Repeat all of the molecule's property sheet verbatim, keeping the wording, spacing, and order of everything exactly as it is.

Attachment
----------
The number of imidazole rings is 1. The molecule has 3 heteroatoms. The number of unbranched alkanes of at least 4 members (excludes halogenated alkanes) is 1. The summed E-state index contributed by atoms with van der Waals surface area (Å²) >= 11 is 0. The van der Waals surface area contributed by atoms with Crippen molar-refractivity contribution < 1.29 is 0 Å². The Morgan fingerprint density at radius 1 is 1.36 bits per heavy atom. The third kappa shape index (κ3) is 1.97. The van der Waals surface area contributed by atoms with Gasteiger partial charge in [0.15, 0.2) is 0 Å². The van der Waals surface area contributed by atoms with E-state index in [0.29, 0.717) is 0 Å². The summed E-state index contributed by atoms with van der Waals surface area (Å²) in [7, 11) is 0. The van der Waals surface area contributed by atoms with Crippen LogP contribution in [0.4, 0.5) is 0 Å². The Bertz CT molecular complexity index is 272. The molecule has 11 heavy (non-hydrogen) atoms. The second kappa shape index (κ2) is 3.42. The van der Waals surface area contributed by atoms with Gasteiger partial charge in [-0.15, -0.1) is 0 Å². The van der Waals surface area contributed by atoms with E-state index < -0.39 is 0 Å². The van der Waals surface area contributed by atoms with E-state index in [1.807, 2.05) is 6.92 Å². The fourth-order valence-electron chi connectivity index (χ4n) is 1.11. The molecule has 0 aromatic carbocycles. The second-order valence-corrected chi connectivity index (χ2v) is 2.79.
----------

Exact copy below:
The number of imidazole rings is 1. The molecule has 3 heteroatoms. The number of unbranched alkanes of at least 4 members (excludes halogenated alkanes) is 1. The summed E-state index contributed by atoms with van der Waals surface area (Å²) >= 11 is 0. The van der Waals surface area contributed by atoms with Crippen molar-refractivity contribution < 1.29 is 0 Å². The Morgan fingerprint density at radius 1 is 1.36 bits per heavy atom. The third kappa shape index (κ3) is 1.97. The van der Waals surface area contributed by atoms with Gasteiger partial charge in [0.15, 0.2) is 0 Å². The van der Waals surface area contributed by atoms with E-state index in [0.29, 0.717) is 0 Å². The summed E-state index contributed by atoms with van der Waals surface area (Å²) in [7, 11) is 0. The van der Waals surface area contributed by atoms with Crippen LogP contribution in [0.4, 0.5) is 0 Å². The Bertz CT molecular complexity index is 272. The molecule has 11 heavy (non-hydrogen) atoms. The second kappa shape index (κ2) is 3.42. The van der Waals surface area contributed by atoms with Gasteiger partial charge in [-0.15, -0.1) is 0 Å². The van der Waals surface area contributed by atoms with E-state index < -0.39 is 0 Å². The van der Waals surface area contributed by atoms with E-state index in [1.807, 2.05) is 6.92 Å². The fourth-order valence-electron chi connectivity index (χ4n) is 1.11. The molecule has 0 aromatic carbocycles. The second-order valence-corrected chi connectivity index (χ2v) is 2.79.